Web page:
Our recent trip to Paris introduced me to one of the sweetest delicacies I’ve ever had the pleasure of eating – French macarons. These are not to be mistaken with (coconut based) macaroons, which too are delicious but a completely different beast.
I didn’t actually come across these ornate treats until our second day in the City of Lights when we walked up Champs Elysees and discovered a cool boutique Parisian cafe called Laduree (which, as I quickly realized, is world renown).
The irony in my latest food obsession is the fact that I didn’t even care to try them at first. Tania was hungry and got herself a croissant at Laduree. I was in the mood for something different and opted for a box of 8 macarons (which are NOT cheap!). Expecting a stale shelled pastry, I was pleasantly surprised by the complexion and texture of these macarons. A firm outer shell followed by a smooth and sweet interior and cool and firm filling…mmmmmmm.
Upon landing back in the US, the challenge was on – I was determined to replicate the Laduree’s Parisian macarons! Worst case, if my attempts failed, I had an alternate plan of buying them at the recently opened Laduree store on the Upper East Side (for $3 per piece!).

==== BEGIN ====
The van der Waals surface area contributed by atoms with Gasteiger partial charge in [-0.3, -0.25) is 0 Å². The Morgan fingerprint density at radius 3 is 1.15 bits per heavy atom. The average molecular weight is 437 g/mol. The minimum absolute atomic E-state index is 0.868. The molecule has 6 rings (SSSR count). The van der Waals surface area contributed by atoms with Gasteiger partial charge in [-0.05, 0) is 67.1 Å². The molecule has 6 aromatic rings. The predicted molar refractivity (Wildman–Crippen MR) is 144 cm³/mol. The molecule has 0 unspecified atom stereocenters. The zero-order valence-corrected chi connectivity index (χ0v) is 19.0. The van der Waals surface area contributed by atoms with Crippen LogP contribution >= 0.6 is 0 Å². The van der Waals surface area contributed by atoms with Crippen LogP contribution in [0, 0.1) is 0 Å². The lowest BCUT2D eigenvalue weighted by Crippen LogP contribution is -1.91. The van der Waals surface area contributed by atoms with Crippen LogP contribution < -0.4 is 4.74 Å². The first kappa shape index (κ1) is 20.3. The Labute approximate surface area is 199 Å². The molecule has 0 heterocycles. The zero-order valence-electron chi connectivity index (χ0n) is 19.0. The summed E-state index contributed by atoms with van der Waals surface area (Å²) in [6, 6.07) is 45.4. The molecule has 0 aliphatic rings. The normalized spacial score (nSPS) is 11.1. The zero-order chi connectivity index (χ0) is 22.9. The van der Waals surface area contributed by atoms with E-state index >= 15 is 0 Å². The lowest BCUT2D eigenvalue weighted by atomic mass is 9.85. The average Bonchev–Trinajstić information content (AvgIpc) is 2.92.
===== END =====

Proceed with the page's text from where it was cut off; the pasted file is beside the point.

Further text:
After days of research and a few attempts, I am here to share the best technique for macaron making. As it turned out, macarons are difficult to make and temperamental if you don’t follow the right directions. One wrong move and you’re done.
The internet is an amazing resource but also filled with ALOT of information. In all of my research, I found the following three sites to be the best resources in macaron making: FoodNouveau, Tartlette, and Not So Humble Pie.
Serving Size (40-50 cookies)
Estimated time: 1 hours
- 100g egg whites (aged 24 hours) – this measurement comes out to 2-3 eggs
- 30g sugar
- 5g dehydrated egg white powder
- 125g almond meal/flour
- 220g powdered sugar (high quality)
What You’ll Need:
- baking sheet
- parchment paper
- hand or stand mixer
- mixing bowls
- sifter / mesh sieve
- pastry piping bag and round tip